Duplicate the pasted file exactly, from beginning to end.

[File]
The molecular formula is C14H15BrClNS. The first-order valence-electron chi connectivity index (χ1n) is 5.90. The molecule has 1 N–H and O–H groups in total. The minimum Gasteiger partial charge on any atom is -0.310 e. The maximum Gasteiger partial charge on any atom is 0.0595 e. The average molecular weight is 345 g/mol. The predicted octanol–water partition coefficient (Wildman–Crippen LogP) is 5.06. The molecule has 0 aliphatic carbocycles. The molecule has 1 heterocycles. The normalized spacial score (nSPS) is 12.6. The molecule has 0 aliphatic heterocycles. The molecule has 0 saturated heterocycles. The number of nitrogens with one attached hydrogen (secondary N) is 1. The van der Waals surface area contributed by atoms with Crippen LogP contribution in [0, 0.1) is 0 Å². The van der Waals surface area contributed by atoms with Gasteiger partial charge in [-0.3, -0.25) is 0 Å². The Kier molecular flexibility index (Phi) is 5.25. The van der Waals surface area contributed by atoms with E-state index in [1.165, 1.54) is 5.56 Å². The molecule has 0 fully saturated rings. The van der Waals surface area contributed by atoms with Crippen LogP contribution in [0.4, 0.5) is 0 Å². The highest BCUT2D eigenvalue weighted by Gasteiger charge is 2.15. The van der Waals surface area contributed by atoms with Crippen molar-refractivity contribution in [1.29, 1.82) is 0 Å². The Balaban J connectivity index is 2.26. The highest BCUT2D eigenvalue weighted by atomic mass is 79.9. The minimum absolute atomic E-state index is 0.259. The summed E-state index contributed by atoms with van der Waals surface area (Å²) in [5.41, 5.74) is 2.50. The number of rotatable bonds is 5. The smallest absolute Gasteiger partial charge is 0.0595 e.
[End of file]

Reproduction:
The molecular formula is C14H15BrClNS. The first-order valence-electron chi connectivity index (χ1n) is 5.90. The molecule has 1 N–H and O–H groups in total. The minimum Gasteiger partial charge on any atom is -0.310 e. The maximum Gasteiger partial charge on any atom is 0.0595 e. The average molecular weight is 345 g/mol. The predicted octanol–water partition coefficient (Wildman–Crippen LogP) is 5.06. The molecule has 0 aliphatic carbocycles. The molecule has 1 heterocycles. The normalized spacial score (nSPS) is 12.6. The molecule has 0 aliphatic heterocycles. The molecule has 0 saturated heterocycles. The number of nitrogens with one attached hydrogen (secondary N) is 1. The van der Waals surface area contributed by atoms with Crippen LogP contribution in [0, 0.1) is 0 Å². The van der Waals surface area contributed by atoms with Gasteiger partial charge in [-0.3, -0.25) is 0 Å². The Kier molecular flexibility index (Phi) is 5.25. The van der Waals surface area contributed by atoms with E-state index in [1.165, 1.54) is 5.56 Å². The molecule has 0 fully saturated rings. The van der Waals surface area contributed by atoms with Crippen LogP contribution in [0.4, 0.5) is 0 Å². The highest BCUT2D eigenvalue weighted by Gasteiger charge is 2.15. The van der Waals surface area contributed by atoms with Crippen molar-refractivity contribution in [1.29, 1.82) is 0 Å². The Balaban J connectivity index is 2.26. The highest BCUT2D eigenvalue weighted by atomic mass is 79.9. The minimum absolute atomic E-state index is 0.259. The summed E-state index contributed by atoms with van der Waals surface area (Å²) in [5.41, 5.74) is 2.50. The number of rotatable bonds is 5. The smallest absolute Gasteiger partial charge is 0.0595 e.